Duterte Denies Asking for Help as U.S. Steps into Philippines Islamic State Fight

PHILIPPINES, DAVAO : Philippine President-elect Rodrigo Duterte speaks during his first press conference since he claimed victory in the presidential election, at a restaurant in Davao City, on the southern island of Mindanao on May 15, 2016. Duterte vowed on May 15 to reintroduce capital punishment and give security forces …

American troops are providing aid to their Philippine counterparts against an attempt to establish an Islamic State caliphate in the nation’s south. U.S. officials say the aid comes “at the request” of the Philippines, while President Rodrigo Duterte denies ever having asked for help.

“At the request of the government of the Philippines, US special operation forces are assisting the AFP with ongoing operations in Marawi. The US non-combat support helps AFP commanders on the ground in their fight against Maute and ASG (Abu Sayyaf Group) militants,” Molly Koscina, a spokeswoman for the American Embassy in Manila, told the Philippine Star in a statement.

The statement clarified that no American troops are in the line of fire in Marawi, the country’s only official “Islamic city,” but instead are providing what the Star refers to as “technical assistance.”

U.S. Ambassador to the Philippines Sung Kim, confronted by reporters Monday, said the U.S. would continue “to provide counter-terrorism support for the Armed Forces of the Philippines” when necessary. “This is a cooperation that has continued for some time now, it’s a cooperation that’s appreciated by the Philippines military and it’s a co-operation that’s continued with the knowledge of the Philippines government and the AFP.”

Officials of the Armed Forces of the Philippines (AFP) also confirmed the cooperation, emphasizing that U.S. troops have no combat role in Marawi. “They are not fighting. They are just providing technical support,” AFP spokesman Lt. Col. Jo-Ar Herrera told reporters.

Presidential spokesman Ernest Abella also reiterated that American functions in the region are “limited to technical assistance” while speaking to reporters on Sunday. “We have standing protocols which are already in place under the Mutual Defense Board-Security Engagement Board with the US under the purview of the PH-US Mutual Defense Treaty of 1951. It does not involve any boots on the ground nor is there any direct participation in combat operations, a matter prohibited by law.”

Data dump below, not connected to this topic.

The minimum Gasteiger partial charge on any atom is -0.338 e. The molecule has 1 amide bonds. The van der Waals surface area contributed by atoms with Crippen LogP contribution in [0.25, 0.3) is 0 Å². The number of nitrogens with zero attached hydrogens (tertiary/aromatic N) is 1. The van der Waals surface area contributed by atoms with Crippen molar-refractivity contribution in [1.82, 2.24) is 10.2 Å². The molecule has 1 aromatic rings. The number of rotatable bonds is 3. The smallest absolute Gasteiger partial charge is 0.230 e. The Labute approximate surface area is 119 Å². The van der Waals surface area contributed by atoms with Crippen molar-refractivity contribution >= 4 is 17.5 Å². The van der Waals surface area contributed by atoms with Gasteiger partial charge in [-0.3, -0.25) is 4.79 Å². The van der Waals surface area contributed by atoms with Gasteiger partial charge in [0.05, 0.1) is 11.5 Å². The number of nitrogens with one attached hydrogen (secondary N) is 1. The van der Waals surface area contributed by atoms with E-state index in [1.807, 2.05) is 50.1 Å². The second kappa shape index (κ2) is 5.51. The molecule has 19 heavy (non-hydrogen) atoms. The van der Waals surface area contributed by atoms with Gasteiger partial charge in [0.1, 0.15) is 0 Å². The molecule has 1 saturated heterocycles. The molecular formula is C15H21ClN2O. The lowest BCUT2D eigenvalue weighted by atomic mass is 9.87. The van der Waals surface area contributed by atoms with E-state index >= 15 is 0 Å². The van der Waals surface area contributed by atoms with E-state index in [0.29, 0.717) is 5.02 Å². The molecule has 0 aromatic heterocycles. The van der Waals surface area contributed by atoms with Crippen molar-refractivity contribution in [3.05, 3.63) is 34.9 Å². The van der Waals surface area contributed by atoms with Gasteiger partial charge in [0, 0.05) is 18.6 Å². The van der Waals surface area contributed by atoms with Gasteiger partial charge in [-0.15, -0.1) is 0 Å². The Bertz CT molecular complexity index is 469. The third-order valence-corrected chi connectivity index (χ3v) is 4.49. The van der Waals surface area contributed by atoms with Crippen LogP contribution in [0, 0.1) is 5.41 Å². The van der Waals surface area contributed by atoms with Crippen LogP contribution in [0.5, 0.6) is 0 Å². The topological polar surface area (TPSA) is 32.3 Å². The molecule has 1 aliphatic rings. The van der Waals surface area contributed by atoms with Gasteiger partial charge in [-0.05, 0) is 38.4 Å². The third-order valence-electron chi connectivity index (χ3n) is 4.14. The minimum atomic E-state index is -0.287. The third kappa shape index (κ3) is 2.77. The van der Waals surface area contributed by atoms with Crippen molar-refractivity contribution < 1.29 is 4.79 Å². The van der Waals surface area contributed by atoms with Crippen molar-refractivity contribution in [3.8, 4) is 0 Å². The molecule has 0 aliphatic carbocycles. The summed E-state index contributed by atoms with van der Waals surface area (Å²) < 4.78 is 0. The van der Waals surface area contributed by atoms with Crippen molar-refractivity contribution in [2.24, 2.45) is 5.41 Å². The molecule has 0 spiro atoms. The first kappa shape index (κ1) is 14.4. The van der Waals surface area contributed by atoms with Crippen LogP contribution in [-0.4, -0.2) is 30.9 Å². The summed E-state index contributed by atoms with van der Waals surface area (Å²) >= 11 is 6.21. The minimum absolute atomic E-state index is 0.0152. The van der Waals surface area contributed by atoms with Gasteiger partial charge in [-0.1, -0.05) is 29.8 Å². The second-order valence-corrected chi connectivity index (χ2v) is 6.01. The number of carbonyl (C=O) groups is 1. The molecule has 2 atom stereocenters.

“The Philippines is open to assistance from other countries if they offer it,” he added, without specifying whether any particular countries had offered such assistance.

Local reports of American surveillance operations on Mindanao, where the Islamic insurgency sprouted, suggested that troops were flying drones to gather intelligence in the area.

President Duterte appeared hesitant to accept that U.S. troops were helping his soldiers fight the Islamic State, sighing to reporters on Sunday, “I have to be thankful. [The help is] already there.”

“I never approached any American to say, ‘Tumulong kayo (Help us),'” Duterte added. “We don’t really need their help. Maybe a little).”

During the Obama administration, Duterte often used harsh rhetoric against the United States, declaring that he would sever diplomatic ties with American to join a “new world order” with China and Russia.

In September 2016, he had specifically demanded that U.S. troops leave the southern Philippines, home to a number of jihadist groups. “The special forces, they have to go. They have to go in Mindanao. There are many whites there,” he said, using “white” to refer to Middle Eastern Muslims. “If they see an American, they would kill him. They would demand ransom then kill him… I do not want a rift with America. But they have to go,” he insisted.

Duterte’s disposition towards the United States softened following the election of President Donald Trump. “President Trump and I are okay. I am okay with President Trump and I can assure him also of our friendship and cooperation,” Duterte said in March. “We have no problem there.”

A month later, Duterte walked back his hesitation in having U.S. troops participate in the war on terrorism in the Philippines. “As we fought together to stay above the enemy then, so we should help each other to address the threats that confront our societies, our region, and our world,” Duterte said.

Since then, two jihadist groups in Mindanao – the island where Duterte lives, having rejected living in Manila’s presidential palace, Malacanang – have overrun the city of Marawi and attempted to establish a caliphate there.

The Maute group and Abu Sayyaf have both pledged allegiance to the Islamic State, and Duterte claimed that ISIS “caliph” Abu Bakr al-Baghdadi personally ordered the Marawi raid this weekend. “Now it appears al-Baghdadi himself, the leader of the ISIS, has specifically ordered terroristic activities here in the Philippines,” he said, citing security officials.

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